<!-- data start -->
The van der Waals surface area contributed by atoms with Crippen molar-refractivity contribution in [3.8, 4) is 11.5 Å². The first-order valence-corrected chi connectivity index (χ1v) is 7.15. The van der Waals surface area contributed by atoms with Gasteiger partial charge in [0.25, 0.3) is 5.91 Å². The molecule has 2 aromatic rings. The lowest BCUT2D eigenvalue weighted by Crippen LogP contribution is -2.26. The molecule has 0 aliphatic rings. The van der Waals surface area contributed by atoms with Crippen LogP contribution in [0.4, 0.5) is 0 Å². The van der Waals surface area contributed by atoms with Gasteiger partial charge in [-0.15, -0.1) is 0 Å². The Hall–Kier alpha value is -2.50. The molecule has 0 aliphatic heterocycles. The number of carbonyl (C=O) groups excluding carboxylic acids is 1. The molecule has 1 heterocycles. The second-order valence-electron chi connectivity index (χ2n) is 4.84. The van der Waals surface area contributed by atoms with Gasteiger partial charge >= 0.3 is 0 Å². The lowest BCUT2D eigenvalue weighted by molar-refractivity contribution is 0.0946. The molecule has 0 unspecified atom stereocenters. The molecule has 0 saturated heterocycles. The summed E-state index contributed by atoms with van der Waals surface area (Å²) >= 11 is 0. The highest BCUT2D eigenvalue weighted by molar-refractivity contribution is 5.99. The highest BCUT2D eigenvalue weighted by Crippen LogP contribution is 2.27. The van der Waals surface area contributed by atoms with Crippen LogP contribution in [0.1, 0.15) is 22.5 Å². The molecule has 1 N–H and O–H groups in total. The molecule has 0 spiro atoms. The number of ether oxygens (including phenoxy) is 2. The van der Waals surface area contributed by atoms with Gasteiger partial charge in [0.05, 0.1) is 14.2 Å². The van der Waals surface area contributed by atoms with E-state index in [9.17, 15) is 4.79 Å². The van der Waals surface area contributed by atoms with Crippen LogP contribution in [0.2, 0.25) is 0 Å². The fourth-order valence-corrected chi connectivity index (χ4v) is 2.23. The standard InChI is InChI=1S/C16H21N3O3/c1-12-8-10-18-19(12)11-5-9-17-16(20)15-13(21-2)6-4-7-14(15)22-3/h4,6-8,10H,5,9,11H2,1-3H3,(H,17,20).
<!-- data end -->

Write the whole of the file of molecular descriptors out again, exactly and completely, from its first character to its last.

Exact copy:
The van der Waals surface area contributed by atoms with Crippen molar-refractivity contribution in [3.8, 4) is 11.5 Å². The first-order valence-corrected chi connectivity index (χ1v) is 7.15. The van der Waals surface area contributed by atoms with Gasteiger partial charge in [0.25, 0.3) is 5.91 Å². The molecule has 2 aromatic rings. The lowest BCUT2D eigenvalue weighted by Crippen LogP contribution is -2.26. The molecule has 0 aliphatic rings. The van der Waals surface area contributed by atoms with Crippen LogP contribution in [0.4, 0.5) is 0 Å². The van der Waals surface area contributed by atoms with Gasteiger partial charge in [-0.15, -0.1) is 0 Å². The Hall–Kier alpha value is -2.50. The molecule has 0 aliphatic heterocycles. The number of carbonyl (C=O) groups excluding carboxylic acids is 1. The molecule has 1 heterocycles. The second-order valence-electron chi connectivity index (χ2n) is 4.84. The van der Waals surface area contributed by atoms with Gasteiger partial charge >= 0.3 is 0 Å². The lowest BCUT2D eigenvalue weighted by molar-refractivity contribution is 0.0946. The molecule has 0 unspecified atom stereocenters. The molecule has 0 saturated heterocycles. The summed E-state index contributed by atoms with van der Waals surface area (Å²) >= 11 is 0. The highest BCUT2D eigenvalue weighted by molar-refractivity contribution is 5.99. The highest BCUT2D eigenvalue weighted by Crippen LogP contribution is 2.27. The van der Waals surface area contributed by atoms with Crippen LogP contribution in [0.1, 0.15) is 22.5 Å². The molecule has 1 N–H and O–H groups in total. The molecule has 0 spiro atoms. The number of ether oxygens (including phenoxy) is 2. The van der Waals surface area contributed by atoms with Gasteiger partial charge in [0.05, 0.1) is 14.2 Å². The van der Waals surface area contributed by atoms with E-state index in [9.17, 15) is 4.79 Å². The van der Waals surface area contributed by atoms with Crippen LogP contribution in [0.2, 0.25) is 0 Å². The fourth-order valence-corrected chi connectivity index (χ4v) is 2.23. The standard InChI is InChI=1S/C16H21N3O3/c1-12-8-10-18-19(12)11-5-9-17-16(20)15-13(21-2)6-4-7-14(15)22-3/h4,6-8,10H,5,9,11H2,1-3H3,(H,17,20).